Below is a basic
description of some of the more popular dishes that you may well
see on every Indian restaurant menu although the tastes may vary
from restaurant to restaurant as each Chef has his/her own secret
formula in creating a superb result, diners usually ask that their
meal be cooked in a mild, medium, or hot sauce, but Indian cooking
is an art in itself and depends not only on the hotness but in the
use of the ingredients applied.
Balti describes the
cooking pot, the deliciously spiced food cooked in it, and a place
of distant origin [Baltisan North Pakistan]. It's evolution began
thousands of years ago with Nomadic tribes people in the cold
Himalayan regions, they needed to keep culinary equipment to a
minimum and therefore chose a versatile wok-like pan which could
be used for braising, boiling, and frying, Balti dishes are cooked
in a special Balti sauce and may be quite dry and rich tasting
unlike other curries, a very unique method is used in the
preparation of Balti dishes, measurements are very precise with
the resulting dish having a complex flavour and aroma, it's
shorter cooking time means the flavours of individual ingredients
Madras a Southern
Indian dish originating from the town of Madras is characterized
by it's use of an abundance of spices, Garlic, Exotic ground
spices and a touch of lemon juice combine to form a dish of medium
Is much the same as
Madras but involving a greater use of spices, Garlic, Ginger,
Black pepper and tomato puree to produce a fiery hot taste and
recommended only to the serious connoisseur.
Jalfrezi is a
combination of fresh herbs cooked with Green Chillies, Onions,
Tomatoes, Capsicums, and coriander which makes this dish a little
hotter than Madras but slightly milder than a Vindaloo.
Tandoori dishes are
marinated in yoghurt lightly spiced then Barbequed in a charcoal
clay oven called a Tandoor. Many Tandoors are fired by gas while
the more traditional ones are fired by charcoal which gives more
depth to the taste.
Tikka is marinated in
much the same way as Tandoori but a different selection of herbs
and spices are added to the marinade before being put on a skewer
and barbequed in a charcoal clay oven.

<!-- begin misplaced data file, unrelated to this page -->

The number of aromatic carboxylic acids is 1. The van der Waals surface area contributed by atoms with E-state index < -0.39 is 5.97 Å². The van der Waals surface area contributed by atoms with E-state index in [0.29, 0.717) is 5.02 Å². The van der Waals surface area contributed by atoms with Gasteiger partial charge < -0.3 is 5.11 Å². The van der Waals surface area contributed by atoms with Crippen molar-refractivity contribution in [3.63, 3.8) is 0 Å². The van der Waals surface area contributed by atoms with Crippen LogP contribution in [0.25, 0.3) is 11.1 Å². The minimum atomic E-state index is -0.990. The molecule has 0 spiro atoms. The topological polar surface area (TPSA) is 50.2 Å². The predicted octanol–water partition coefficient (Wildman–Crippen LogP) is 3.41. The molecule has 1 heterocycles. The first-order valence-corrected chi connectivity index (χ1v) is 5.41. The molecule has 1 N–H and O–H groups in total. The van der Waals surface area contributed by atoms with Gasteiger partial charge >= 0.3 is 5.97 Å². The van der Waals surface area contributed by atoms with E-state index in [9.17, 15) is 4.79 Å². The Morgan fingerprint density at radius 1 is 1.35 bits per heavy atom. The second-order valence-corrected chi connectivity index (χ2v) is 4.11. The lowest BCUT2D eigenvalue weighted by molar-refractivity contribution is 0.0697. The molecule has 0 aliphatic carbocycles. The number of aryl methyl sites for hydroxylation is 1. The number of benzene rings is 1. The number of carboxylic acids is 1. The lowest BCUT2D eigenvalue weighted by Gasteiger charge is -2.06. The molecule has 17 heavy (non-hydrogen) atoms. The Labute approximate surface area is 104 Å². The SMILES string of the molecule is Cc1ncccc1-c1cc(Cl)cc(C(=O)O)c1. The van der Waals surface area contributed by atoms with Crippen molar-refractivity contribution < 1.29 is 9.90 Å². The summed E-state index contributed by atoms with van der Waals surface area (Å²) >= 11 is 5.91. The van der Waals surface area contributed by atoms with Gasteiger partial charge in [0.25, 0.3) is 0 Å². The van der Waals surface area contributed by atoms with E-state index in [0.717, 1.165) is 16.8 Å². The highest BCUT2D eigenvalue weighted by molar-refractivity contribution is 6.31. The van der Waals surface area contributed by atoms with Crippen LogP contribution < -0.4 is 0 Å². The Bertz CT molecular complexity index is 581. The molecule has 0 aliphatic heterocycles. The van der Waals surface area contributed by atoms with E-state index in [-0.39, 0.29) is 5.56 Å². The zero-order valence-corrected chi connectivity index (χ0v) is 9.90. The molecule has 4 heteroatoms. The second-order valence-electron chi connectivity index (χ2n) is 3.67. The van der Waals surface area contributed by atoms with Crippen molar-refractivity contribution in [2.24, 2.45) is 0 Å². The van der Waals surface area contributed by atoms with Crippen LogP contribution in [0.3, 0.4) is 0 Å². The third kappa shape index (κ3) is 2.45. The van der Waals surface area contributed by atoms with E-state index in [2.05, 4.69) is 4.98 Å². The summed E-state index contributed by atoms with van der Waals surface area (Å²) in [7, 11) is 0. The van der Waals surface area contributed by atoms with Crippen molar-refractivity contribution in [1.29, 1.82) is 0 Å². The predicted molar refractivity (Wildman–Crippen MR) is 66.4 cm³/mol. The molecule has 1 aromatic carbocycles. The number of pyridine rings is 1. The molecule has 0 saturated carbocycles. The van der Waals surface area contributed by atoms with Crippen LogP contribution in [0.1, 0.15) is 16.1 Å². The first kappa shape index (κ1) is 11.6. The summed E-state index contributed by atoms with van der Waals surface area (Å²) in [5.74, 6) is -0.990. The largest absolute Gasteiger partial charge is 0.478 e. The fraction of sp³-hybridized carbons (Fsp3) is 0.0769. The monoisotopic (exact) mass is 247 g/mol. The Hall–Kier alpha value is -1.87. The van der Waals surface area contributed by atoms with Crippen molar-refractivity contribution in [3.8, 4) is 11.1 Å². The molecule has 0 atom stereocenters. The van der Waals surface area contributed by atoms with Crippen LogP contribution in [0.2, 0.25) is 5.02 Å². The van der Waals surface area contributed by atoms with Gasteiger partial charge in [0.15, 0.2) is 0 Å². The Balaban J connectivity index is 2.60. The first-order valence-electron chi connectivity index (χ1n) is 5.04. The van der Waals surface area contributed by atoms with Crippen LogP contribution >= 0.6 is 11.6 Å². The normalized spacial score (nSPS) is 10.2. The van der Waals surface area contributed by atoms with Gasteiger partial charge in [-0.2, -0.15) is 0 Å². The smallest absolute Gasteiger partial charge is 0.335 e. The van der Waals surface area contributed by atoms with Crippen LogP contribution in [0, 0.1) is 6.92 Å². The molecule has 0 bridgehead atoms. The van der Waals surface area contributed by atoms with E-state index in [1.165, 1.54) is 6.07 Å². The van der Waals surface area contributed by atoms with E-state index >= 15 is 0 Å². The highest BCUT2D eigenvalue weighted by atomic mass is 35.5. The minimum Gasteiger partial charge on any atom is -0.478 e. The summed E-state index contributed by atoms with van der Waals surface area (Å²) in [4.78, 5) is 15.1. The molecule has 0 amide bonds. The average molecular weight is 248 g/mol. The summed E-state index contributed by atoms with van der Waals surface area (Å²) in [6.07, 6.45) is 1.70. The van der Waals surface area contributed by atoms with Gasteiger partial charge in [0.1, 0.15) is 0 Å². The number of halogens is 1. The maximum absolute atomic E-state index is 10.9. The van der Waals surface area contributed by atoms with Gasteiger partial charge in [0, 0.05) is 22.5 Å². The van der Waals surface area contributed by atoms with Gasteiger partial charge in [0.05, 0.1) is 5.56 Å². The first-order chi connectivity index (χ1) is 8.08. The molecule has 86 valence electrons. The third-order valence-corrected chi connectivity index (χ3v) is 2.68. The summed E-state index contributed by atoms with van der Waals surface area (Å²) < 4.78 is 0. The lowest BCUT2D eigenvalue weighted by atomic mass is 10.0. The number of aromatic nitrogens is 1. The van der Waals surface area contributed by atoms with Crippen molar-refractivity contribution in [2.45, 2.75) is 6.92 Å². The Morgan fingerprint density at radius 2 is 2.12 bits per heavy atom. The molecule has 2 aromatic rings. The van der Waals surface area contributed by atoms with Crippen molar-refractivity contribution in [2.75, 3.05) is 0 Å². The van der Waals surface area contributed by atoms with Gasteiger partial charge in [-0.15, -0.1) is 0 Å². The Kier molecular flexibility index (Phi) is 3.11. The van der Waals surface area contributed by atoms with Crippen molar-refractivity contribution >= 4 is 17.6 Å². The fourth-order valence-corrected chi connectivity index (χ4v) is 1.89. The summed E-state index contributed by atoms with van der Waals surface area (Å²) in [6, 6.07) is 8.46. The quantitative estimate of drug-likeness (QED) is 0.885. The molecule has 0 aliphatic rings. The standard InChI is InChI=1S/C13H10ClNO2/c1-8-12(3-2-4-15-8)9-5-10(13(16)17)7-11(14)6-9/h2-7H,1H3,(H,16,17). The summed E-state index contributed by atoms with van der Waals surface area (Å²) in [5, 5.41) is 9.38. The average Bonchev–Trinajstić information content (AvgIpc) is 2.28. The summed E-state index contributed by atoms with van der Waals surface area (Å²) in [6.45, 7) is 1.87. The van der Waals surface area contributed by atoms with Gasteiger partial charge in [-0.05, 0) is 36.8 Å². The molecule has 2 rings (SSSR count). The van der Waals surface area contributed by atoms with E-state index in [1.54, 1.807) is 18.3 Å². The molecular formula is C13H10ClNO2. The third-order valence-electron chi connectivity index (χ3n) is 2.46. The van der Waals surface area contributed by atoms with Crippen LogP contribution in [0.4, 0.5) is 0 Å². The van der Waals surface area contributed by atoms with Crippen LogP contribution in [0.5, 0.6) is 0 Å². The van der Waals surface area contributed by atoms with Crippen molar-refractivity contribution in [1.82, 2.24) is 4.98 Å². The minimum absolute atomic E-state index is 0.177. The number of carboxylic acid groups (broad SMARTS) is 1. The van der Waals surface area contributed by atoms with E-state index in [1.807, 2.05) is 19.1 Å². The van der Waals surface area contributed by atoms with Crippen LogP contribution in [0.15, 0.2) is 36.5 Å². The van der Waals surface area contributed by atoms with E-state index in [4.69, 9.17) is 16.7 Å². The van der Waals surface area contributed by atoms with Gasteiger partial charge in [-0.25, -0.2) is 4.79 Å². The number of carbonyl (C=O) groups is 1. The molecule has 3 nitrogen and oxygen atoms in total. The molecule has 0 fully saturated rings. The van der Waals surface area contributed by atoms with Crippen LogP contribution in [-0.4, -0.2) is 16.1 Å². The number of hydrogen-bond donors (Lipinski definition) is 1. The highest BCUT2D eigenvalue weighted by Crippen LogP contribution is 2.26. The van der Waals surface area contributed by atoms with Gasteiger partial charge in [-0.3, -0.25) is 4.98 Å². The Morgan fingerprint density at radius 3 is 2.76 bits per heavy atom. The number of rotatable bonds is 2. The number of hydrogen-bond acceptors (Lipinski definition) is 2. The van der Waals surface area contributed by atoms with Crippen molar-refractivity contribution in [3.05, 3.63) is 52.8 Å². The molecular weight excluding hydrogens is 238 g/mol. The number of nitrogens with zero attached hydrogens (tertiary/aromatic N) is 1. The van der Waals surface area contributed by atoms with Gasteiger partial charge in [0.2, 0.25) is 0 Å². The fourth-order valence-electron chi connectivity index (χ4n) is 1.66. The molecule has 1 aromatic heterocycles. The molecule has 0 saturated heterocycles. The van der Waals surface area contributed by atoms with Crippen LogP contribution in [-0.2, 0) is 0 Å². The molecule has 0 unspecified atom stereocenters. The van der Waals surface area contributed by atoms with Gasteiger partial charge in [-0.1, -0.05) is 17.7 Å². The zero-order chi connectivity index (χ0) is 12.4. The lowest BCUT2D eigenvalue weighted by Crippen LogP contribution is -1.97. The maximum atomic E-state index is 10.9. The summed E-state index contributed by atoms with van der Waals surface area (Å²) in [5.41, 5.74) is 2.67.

blend of spice's, Tikka is marinated Chicken or Lamb added to
fresh cream, tomato puree and mild spices creating a tasty
aromatic massala sauce.
Rogan Josh an
authentic Indian dish and slightly milder than a Madras is
prepared with slices of tomato, onion, pimento, capsicums and a
wide variety of fresh herbs and spices to give a rich spicy
Dupiaza cooked in an
over abundance of freshly fried spiced onions, tomatoes and green
peppers make this a rather pungent dish with a dry consistency and
Dansak has an unusual
sweet and sour taste combing lentils and pineapple with garlic,
ginger, and medium spices to make a deliciously mild sauce.
Samber is an old
favourite from Southern India, also cooked with lentils this dish
uses an arrangement of spices that are blended together with lemon
which gives this dish a sharp and distinctive flavour of Madras
Korma is a term used
for 'braised meat ' of Mogul origin Korma is cooked with a mix of
fresh cream, coconut, sugar and light spices to form a mild, sweet
and creamy flavored dish.
Biryani is a
traditional dish from the times of the Moghul emperors, and is
cooked with the meat or vegetables of your choice, what makes
these dishes unique is that they are prepared with fragrant
basmati rice lightly spiced, garnished with an omelette and served
with a mild vegetable curry sauce.
In the central states
of the Indian subcontinent there are as many varieties of rice as
there are potatoes, the poorer Indian learned to cook numerous
variations creating tasty filling meals with the addition of just
a hand full of spices, Basmati bought from almost any supermarket
is among some of the best rice you can buy it has travelled from
the foothills of the Himalayas and is watered by the snowfed
rivers of the Himalayan mountains producing an exquisite delicate
Basmati is used for a
wide variety of dishes Pilau or boiled being the most common, you
can add almost anything to rice creating several tasty side dishes
or even main meals such as the Biryani mentioned above.
In the early years
wheat and barley was the main staple diet as rice was not
discovered until much later. Nan-bread the more familiar form of
bread eaten with curry takes a little longer to prepare using
flour, yogurt, milk, sugar, yeast and ghee or butter then cooked
in the traditional way by placing it inside a charcoal clay oven [Tandoor].
Nan is the Middle Eastern term for 'Bread' so in reality when you
order 'nan bread' you are in fact asking for 'bread bread'.
Rotis [Chapatti as we
know them] are the easiest form of Indian bread with just two
ingredients flour and oil is a type of unleavened bread rolled
flat like a pancake and best eaten soon after cooking.